If there is any need to implement the same for platforms lacking a working SetCriticalSectionSpinCount, then the same could be achieved quite easily by spinning manually, calling TryEnterCriticialSection in the spin loop until success, and falling back to EnterCriticialSection if the spin loop doesn't yield a lock. However, I concur with snarfle that it is unlikely to encounter such platforms in the wild, so I'm not quite sure if it is worth implementing that at all? What you do think?

     
  • snarfle

    snarfle - 2013-11-12

    A few points:

    • When this code calls GetProcAddress, it looks for "djSetCriticalSectionSpinCount". What does the "dj" prefix mean?
    • Using TryEnterCriticalSection for earlier platforms wouldn't help, since it also requires XP. I don't know what the minimum supported platform for mingw-w64 is.
    • Since InitializeCriticalSection has the same minimum requirement as SetCriticalSectionSpinCount, does using the GetProcAddress really buy us anything? In fact, if we are using critical sections at all, why not just use InitializeCriticalSectionAndSpinCount in the first place, since it (like InitializeCriticalSection itself) also requires XP?
    • To clarify: the reason I made reference to kernel mode transitions is that's what EnterCriticalSection does if it can't get the lock. Adding the spincount allows you to delay/avoid that expensive operation.
     
  • Nils Maier

    Nils Maier - 2013-11-12

    When this code calls GetProcAddress, it looks for "djSetCriticalSectionSpinCount". What does the "dj" prefix mean?

    Good catch. That should have not gotten in the patch, in the first place. What is it with me and sf?! I added it after the fact, to intensionally break the GetProcAddress call to check that the code still well-behaves when there is no SetCriticalSectionSpinCount (since I lack a platform where this code path would have been taken "natively").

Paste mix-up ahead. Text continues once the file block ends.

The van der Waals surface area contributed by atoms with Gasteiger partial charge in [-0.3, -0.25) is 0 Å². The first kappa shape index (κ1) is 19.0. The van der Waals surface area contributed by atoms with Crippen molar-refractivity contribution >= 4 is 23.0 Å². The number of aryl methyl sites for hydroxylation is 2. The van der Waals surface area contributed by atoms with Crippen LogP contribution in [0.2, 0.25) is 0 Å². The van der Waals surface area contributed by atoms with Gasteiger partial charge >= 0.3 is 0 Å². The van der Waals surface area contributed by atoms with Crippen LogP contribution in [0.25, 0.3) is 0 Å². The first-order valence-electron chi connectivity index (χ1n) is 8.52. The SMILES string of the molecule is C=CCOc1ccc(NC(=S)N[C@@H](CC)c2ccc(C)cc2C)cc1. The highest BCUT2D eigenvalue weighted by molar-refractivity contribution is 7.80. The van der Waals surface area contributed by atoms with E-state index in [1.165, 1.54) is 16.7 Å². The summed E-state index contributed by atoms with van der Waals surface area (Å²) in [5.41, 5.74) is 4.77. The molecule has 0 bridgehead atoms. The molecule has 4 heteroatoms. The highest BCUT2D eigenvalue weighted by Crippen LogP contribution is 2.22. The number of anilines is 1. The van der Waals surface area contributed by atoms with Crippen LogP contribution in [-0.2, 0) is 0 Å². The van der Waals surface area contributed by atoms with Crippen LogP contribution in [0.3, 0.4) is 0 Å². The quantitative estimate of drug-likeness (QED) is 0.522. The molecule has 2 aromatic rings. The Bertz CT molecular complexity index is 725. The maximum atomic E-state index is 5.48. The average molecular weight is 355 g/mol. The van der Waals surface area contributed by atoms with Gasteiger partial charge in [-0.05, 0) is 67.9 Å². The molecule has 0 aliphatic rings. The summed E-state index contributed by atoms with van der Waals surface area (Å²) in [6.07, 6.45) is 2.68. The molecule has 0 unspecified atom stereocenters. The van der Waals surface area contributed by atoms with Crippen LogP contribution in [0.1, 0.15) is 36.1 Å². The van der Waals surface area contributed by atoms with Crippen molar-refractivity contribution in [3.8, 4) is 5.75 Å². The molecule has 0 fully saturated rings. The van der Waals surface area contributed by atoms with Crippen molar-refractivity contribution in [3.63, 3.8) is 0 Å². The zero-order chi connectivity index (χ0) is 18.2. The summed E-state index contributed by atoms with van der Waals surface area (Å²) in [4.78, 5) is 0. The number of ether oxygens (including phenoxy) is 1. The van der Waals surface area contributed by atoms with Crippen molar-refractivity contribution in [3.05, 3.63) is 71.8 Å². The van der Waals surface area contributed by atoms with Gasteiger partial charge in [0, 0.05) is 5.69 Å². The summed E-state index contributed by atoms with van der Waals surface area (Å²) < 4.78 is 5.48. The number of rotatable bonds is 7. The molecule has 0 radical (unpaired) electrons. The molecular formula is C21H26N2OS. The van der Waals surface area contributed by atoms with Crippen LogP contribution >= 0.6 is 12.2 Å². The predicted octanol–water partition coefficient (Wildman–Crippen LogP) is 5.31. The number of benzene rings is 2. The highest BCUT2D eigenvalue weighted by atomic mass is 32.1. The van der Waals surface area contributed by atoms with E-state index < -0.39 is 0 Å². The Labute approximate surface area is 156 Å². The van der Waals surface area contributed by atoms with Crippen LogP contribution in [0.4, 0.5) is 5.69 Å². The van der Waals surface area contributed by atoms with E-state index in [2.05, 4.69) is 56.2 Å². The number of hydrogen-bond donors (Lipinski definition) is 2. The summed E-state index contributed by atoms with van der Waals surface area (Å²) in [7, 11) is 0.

Anyway, here is a new patch.

    Using TryEnterCriticalSection for earlier platforms wouldn't help, since it also requires XP. I don't know what the minimum supported platform for mingw-w64 is.

    Don't trust MSDN on minimum required version statements. Most of the stuff marked "XP" actually is available before that. It's just that XP right now is the oldest OS still supported, so they mass-changed their docs to say "XP", when it did say Win2000 or even earlier before.

    For example, see OpenFile, which is there since Windows 1.0 IIRC. Still, the docs say "XP".

    Since InitializeCriticalSection has the same minimum requirement as SetCriticalSectionSpinCount, does using the GetProcAddress really buy us anything? In fact, if we are using critical sections at all, why not just use InitializeCriticalSectionAndSpinCount in the first place, since it (like InitializeCriticalSection itself) also requires XP?